|31||The Founding of Zearing, Iowa||31|
their sons from becoming traveling salesmen. However, many younger members of the families did sell books, sewing machines, and other articles for short periods of time when they needed extra income. In other words selling was sometimes a profitable side line for them.
Mildred's idea seemed to be that the brother of Judge Zearing did come to Lincoln township for the purpose of checking on the Judge's land. It is probable that some business man in Illinois suggested that he should sell sewing machines while he was on the trip. The railroad had opened up a new territory. Why not take advantage of that fact'?
We know that the brother visited the William F. Lewis home. William had no interest in the Zearing land. Judging from the standards of the horse and buggy days, William lived a considerable distance from the Judge's land and in the wrong direction. If the brother was a salesman his presence at the Lewis home could be readily explained.
No one remembers the first name of the brother of Judge Zearing. We could only guess which one it could have been. History is built on facts, not guesses.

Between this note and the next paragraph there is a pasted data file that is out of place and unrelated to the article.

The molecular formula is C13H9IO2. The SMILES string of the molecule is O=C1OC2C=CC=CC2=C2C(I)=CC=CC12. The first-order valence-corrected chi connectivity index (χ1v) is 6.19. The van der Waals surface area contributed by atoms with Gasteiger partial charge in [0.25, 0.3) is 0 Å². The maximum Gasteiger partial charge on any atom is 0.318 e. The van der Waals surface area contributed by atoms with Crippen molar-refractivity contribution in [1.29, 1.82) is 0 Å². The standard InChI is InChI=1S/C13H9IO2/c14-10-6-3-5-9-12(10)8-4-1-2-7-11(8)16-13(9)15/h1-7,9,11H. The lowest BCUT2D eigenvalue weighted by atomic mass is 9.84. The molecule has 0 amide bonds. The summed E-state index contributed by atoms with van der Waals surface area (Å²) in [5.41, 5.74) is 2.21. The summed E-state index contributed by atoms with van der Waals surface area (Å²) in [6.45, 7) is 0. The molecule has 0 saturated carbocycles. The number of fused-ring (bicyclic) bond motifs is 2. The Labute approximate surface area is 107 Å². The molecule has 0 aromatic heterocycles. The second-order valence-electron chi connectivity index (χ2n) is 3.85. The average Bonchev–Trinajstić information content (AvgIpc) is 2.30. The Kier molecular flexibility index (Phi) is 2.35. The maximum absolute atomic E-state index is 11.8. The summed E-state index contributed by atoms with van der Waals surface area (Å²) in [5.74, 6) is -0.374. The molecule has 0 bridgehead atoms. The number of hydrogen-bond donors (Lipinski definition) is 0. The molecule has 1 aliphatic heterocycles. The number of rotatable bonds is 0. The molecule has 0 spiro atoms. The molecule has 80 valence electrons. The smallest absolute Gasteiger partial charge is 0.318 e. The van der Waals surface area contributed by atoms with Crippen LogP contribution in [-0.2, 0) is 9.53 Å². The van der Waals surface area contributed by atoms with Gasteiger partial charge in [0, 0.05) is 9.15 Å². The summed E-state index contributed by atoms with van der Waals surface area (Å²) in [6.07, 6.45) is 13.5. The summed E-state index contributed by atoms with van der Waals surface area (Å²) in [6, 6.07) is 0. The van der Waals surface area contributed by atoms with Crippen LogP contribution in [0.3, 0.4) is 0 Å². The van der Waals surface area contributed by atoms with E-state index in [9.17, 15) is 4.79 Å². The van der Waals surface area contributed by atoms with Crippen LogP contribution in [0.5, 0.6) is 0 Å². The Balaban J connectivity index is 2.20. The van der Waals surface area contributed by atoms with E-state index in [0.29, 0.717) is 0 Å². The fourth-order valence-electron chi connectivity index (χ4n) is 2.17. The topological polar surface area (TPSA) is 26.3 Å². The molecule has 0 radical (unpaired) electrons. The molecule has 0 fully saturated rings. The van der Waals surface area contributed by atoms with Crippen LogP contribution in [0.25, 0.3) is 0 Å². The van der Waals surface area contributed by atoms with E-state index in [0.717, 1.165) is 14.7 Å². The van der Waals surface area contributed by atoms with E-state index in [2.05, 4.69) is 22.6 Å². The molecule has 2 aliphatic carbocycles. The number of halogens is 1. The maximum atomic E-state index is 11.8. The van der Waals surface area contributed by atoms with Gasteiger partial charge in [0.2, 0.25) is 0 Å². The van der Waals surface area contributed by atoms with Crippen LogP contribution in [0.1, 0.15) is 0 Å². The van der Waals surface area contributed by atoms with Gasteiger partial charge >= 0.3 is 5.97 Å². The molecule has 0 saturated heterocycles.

NOTE : The following additional evidence arrived on September 27, 1955. The story of the naming of our town had been completed. However, I believe that the information is important and should be included as a postscript.
Miss Ruth Robinson of Miami, Florida, visited her former home in Bureau county, Illinois, in the summer of 1955. Ruth is a descendant of the Zearing family. She graciously spent considerable time searching for additional information for our history.
“This summer I made a trip to Princeton and endeavored to get some information for you. I went to the cemetery at Princeton and also both cemeteries at Dover. I also went to the newspaper office and looked over all issues of the paper from September 1, to December 31, 1881. I found nothing of value in the papers.
However, among the Zearing family papers was an advertisement of a sewing machine but nothing to show who sold them. This leads me to believe that some one in the Zearing family was interested in selling sewing machines."
The following account was taken from a letter written by Lena Richardson Warner.
“The Richardson family came from Adams, Massachusetts. My great grandmother, Hanna Hoxie, was a Quaker minister in Adams. Her picture hangs in the Quaker church there. Susan B. Anthony,